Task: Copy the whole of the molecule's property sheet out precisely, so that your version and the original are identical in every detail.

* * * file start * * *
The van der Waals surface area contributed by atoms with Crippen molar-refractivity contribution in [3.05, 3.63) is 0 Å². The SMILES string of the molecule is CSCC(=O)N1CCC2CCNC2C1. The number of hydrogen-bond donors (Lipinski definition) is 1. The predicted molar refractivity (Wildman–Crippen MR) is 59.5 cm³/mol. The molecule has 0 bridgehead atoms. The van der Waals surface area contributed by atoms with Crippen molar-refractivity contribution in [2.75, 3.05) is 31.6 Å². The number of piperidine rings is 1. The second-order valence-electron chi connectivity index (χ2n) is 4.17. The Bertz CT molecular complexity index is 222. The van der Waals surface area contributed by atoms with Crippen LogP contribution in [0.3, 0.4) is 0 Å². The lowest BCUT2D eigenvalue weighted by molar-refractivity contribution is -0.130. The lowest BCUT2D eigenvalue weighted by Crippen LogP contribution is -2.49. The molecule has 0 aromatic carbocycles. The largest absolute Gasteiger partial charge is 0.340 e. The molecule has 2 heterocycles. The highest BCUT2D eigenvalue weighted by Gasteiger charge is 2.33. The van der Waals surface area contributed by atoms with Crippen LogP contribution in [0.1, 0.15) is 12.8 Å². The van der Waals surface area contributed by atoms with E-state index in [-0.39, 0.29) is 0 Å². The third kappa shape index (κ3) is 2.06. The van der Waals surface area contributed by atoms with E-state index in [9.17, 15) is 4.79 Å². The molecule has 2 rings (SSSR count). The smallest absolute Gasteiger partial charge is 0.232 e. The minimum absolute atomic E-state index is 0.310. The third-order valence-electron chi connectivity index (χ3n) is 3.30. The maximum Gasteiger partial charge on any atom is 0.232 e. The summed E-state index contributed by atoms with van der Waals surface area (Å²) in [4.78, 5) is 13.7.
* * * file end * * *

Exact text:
The van der Waals surface area contributed by atoms with Crippen molar-refractivity contribution in [3.05, 3.63) is 0 Å². The SMILES string of the molecule is CSCC(=O)N1CCC2CCNC2C1. The number of hydrogen-bond donors (Lipinski definition) is 1. The predicted molar refractivity (Wildman–Crippen MR) is 59.5 cm³/mol. The molecule has 0 bridgehead atoms. The van der Waals surface area contributed by atoms with Crippen molar-refractivity contribution in [2.75, 3.05) is 31.6 Å². The number of piperidine rings is 1. The second-order valence-electron chi connectivity index (χ2n) is 4.17. The Bertz CT molecular complexity index is 222. The van der Waals surface area contributed by atoms with Crippen LogP contribution in [0.3, 0.4) is 0 Å². The lowest BCUT2D eigenvalue weighted by molar-refractivity contribution is -0.130. The lowest BCUT2D eigenvalue weighted by Crippen LogP contribution is -2.49. The molecule has 0 aromatic carbocycles. The largest absolute Gasteiger partial charge is 0.340 e. The molecule has 2 heterocycles. The highest BCUT2D eigenvalue weighted by Gasteiger charge is 2.33. The van der Waals surface area contributed by atoms with Crippen LogP contribution in [0.1, 0.15) is 12.8 Å². The van der Waals surface area contributed by atoms with E-state index in [-0.39, 0.29) is 0 Å². The third kappa shape index (κ3) is 2.06. The van der Waals surface area contributed by atoms with E-state index in [9.17, 15) is 4.79 Å². The molecule has 2 rings (SSSR count). The smallest absolute Gasteiger partial charge is 0.232 e. The minimum absolute atomic E-state index is 0.310. The third-order valence-electron chi connectivity index (χ3n) is 3.30. The maximum Gasteiger partial charge on any atom is 0.232 e. The summed E-state index contributed by atoms with van der Waals surface area (Å²) in [4.78, 5) is 13.7.